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Parallels

NEWS
December 15, 1995 | by Cal Thomas
Very slowly, the mainstream press is beginning to awaken from its long hibernation on events and actions collectively known as, but by no means limited to, Whitewater. As the public begins to learn more about what the Clintons and their cronies did and when, highly combustible words have started to creep into news accounts and editorials: "stonewalling," "cover-up," and a pair that gained potency in the days of Richard Nixon and the Watergate cover-up: "executive privilege. " The White House has now formally rejected efforts by the Senate panel to obtain subpoenaed records of notes taken by then-White House counsel William Kennedy III during a Nov. 5, 1993, meeting at which Whitewater was apparently the main topic.
NEWS
August 18, 1995 | BY MIKE ROYKO
By now, most of the nation knows the sort of cad that Sen. Robert Packwood is. He goes around kissing women. On the lips. Wet kisses, some of them say. And sometimes he sticks out his tongue. Every few weeks a new victim comes forward with new disclosures of how Packwood - lips puckered and tongue twitching - gave her a smooch. Many of these kisses were planted years ago. But the victims remained silent until others came forward to tell of their shock and humiliation.
SPORTS
December 4, 1986 | By Tim Panaccio, Inquirer Staff Writer
They have been through the ritual so many times that it's comparable to a pre-game pep talk. "I'll pick up the phone Saturday morning, and wish my brother luck," says Vince McAneney. "We'll talk a little and decide who calls after the game. " Sometime Saturday evening, John and Vince McAneney will meet with their families at Villari's Milmarian Restaurant, off Route 73 in Palmyra. They'll have a few drinks, eat and talk football. Just as they've done for many years. But the chit-chat this weekend will be special, because on Saturday afternoon John McAneney's Frankford Pioneers will be playing Bartram for the Public League championship in Northeast Philadelphia.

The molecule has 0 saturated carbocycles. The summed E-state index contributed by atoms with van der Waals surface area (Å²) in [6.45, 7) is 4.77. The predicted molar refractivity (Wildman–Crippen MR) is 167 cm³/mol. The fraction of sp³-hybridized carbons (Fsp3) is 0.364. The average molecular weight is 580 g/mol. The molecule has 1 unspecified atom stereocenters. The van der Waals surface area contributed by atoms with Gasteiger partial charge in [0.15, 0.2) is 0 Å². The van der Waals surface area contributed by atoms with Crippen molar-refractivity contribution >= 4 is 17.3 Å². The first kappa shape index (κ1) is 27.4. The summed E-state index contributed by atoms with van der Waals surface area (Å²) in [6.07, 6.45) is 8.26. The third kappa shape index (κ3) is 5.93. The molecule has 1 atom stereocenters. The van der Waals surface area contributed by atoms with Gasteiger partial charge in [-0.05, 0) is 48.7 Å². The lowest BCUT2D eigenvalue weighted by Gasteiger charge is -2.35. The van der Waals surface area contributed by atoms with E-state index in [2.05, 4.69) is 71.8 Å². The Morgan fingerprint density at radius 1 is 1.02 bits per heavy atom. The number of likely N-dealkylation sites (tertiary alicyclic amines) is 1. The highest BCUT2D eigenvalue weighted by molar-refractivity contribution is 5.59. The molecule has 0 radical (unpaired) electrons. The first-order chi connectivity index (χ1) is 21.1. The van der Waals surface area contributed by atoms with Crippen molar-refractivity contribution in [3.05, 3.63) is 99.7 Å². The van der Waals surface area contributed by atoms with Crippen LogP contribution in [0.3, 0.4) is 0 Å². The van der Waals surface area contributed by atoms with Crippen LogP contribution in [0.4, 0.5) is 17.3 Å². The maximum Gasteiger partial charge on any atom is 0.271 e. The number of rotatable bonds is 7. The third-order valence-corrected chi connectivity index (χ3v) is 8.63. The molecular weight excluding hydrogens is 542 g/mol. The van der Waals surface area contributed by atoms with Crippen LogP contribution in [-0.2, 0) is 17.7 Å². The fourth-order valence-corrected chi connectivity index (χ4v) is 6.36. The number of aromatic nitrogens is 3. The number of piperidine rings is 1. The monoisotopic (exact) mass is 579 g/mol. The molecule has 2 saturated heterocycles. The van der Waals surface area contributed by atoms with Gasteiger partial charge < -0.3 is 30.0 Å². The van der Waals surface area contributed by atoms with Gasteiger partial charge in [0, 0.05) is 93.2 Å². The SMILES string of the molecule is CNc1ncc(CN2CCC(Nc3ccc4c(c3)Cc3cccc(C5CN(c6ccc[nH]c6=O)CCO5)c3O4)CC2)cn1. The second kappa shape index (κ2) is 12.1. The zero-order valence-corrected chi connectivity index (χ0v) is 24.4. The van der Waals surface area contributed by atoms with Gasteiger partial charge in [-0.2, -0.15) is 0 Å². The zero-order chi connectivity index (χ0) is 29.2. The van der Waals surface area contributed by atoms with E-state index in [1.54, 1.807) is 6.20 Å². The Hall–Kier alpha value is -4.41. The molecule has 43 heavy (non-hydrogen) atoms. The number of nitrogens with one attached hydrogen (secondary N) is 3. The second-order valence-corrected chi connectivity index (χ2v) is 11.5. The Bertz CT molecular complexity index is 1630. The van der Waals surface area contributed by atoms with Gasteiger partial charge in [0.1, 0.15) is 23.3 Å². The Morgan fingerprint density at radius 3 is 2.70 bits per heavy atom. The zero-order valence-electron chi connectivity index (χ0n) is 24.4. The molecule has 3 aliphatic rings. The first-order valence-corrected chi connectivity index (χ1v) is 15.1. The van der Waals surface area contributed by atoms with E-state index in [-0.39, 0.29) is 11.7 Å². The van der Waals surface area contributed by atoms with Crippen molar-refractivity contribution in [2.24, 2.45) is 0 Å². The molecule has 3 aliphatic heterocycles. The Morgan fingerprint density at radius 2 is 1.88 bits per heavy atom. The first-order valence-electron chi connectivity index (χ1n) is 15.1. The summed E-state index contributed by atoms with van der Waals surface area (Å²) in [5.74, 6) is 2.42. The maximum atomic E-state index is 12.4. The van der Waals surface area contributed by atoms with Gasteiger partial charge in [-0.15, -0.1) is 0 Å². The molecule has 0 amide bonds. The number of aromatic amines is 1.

NEWS
April 9, 1989 | By Frank Fitzpatrick, Inquirer Staff Writer
Pete Rose and Ty Cobb seem destined to be linked forever in baseball history. They are, above all, the only two players to have reached the statistical stratosphere of 4,000 hits. Both also played the game with an unequaled passion, an inner fire that manifested itself in spike-high slides and fierce home-plate collisions. And - now that the 1989 baseball season has begun with Rose under investigation, apparently for his sports-betting habits - both have been tainted with accusations of gambling.
ENTERTAINMENT
March 1, 1995 | By Douglas J. Keating, INQUIRER THEATER CRITIC
When Parallel Lives was performed by its creators, Kathy Najimy and Mo Gaffney, under the title The Kathy and Mo Show, it received favorable reviews as a humorous, perceptively feminist piece in presentations at an off-Broadway theater and as an HBO television special. After seeing Parallel Lives performed by two area actresses at the Cheltenham Center for the Arts, I wondered what those earlier reviewers saw that made them like the show so much. I didn't find it to be very funny, very perceptive, or even very entertaining.